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Cava: Spain’s Sparkling Wine with Winemaker, Arthur O’Connor

cava montana rae pinot noir podcast spanish wine sparkling wine winemaking Mar 22, 2022

Can you imagine starting a new job at a company that is over 400 years old, being a foreigner, and taking a leading role before even having a chance to learn the language? It’s a lot to consider but winemaker, Arthur O’Connor, was up to the challenge when he took over the position of Director of Winemaking at Spain’s oldest wine company, Grupo Codorníu.

Left to Right: Ricard Rofes (Winemaker at Scala Dei), Arthur O’Connor, Bruno Colomer (Winemaker at Codorniu), Diego Panilla (Winemaker at Bodegas Billbianas who took over the Director of Winemaking role from Arthur)

A native of Australian wine country, Arthur was part of a very small group of people who fit the criteria the company had in mind: a winemaker with experience making white, red, AND sparkling wine. Not only that, they wanted someone from New Zealand or Australia. The company had recognized a need to evolve and embrace new technologies. The decision-makers understood that in the lands Down Under, many winemakers grew up in the cellar where they learned everything there is to know about winemaking and grape growing. Arthur was no exception. 

By the age of about ten years old, he was already collecting bottles and getting scolded for “blending” his parent's wines. Growing up, Arthur worked at several wineries in Australia and studied viticulture. In the late 1990s, he moved to California to work as a vineyard manager for Randall Grahm at Boony Doon Vineyard. There, Arthur gained experience adjusting his stance on the fly, a capability that would serve him throughout his life. One day during his first year on the job, Randall came to Arthur and informed him that they would be transitioning all the vineyards to organic farming. Ever up for a challenge, Arthur embraced the process and made it happen.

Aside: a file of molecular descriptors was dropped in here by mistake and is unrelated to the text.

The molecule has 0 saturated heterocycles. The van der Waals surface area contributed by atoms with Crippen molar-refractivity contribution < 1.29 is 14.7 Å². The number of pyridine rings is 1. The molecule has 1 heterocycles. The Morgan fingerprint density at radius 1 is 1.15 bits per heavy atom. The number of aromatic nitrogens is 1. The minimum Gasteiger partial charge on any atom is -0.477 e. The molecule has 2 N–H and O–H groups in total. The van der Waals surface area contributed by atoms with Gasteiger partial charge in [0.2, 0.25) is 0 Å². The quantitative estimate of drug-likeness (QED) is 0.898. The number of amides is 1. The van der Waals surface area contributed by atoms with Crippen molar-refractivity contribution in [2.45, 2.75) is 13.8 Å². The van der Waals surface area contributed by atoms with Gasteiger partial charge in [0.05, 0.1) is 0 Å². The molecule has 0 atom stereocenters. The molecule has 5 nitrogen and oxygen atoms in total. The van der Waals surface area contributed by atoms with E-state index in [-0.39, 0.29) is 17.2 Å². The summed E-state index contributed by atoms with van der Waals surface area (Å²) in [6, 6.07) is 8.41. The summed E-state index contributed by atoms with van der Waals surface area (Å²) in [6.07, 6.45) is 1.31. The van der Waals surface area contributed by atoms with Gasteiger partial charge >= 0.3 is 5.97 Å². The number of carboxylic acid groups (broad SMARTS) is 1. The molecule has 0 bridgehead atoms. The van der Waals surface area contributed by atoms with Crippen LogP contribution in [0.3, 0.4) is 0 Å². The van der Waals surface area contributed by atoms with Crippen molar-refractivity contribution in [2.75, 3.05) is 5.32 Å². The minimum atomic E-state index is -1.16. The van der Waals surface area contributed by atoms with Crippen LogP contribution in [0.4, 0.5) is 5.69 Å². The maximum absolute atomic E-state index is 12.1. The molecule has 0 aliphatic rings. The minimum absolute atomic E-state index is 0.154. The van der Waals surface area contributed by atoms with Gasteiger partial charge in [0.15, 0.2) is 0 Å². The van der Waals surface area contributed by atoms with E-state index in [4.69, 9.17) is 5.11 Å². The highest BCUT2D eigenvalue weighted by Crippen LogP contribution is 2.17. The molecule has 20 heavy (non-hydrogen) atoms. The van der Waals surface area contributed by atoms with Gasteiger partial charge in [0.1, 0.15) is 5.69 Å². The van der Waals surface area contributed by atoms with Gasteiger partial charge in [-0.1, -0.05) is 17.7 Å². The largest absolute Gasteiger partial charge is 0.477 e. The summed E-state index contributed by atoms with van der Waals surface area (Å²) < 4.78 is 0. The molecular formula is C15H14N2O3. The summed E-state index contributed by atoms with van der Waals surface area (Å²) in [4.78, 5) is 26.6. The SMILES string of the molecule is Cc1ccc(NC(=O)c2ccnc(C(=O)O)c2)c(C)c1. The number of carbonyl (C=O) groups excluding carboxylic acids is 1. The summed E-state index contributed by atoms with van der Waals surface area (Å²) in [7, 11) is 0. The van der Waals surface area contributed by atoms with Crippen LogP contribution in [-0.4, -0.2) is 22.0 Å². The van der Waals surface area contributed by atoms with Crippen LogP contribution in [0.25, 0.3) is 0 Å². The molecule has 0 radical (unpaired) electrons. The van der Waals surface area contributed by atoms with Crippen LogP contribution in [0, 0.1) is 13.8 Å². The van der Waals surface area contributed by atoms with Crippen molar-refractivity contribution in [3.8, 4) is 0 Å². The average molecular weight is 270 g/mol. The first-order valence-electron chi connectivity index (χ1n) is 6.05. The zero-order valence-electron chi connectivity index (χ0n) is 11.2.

Following his time at Boony Doon, Arthur returned to Australia to work as the still red and white winemaker at Seppelt, an iconic brand founded in 1851. No stranger to curveballs, Arthur found himself taking on the role of sparkling winemaker in addition to his existing duties within only a few months. For this organization, the sparkling wine program wasn’t a side project as it so often is. Rather, Arthur became responsible for the production of over two million cases a year of Australian sparkling wine. The learning curve was steep as he transitioned both his quantity obligations and the approach to winemaking entirely.

If you’ve been following along on our content around Still White and Red Winemaking and World of Bubbles, you know how different the production methods are. Not only in the cellar, but in the vineyard too. The approach to managing the vines, pruning, and decisions around when to harvest all change drastically when the goal is bubbly. Acidity is key, tannin is out, and the mindset shifts completely.

When a job application came about seeking a winemaker from Australia with experience making both still and sparkling wines, Arthur was intrigued but tossed it aside thinking his wife Ellen, who is American, wouldn’t want to live in Spain. Instead, she encouraged him to apply. That job was as Director of Winemaking at Grupo Codorníu. No foreigner had ever been in the role and some people didn’t believe he was being hired for it. Their sentiment: this company is way too old and way too important to have an outsider run the show.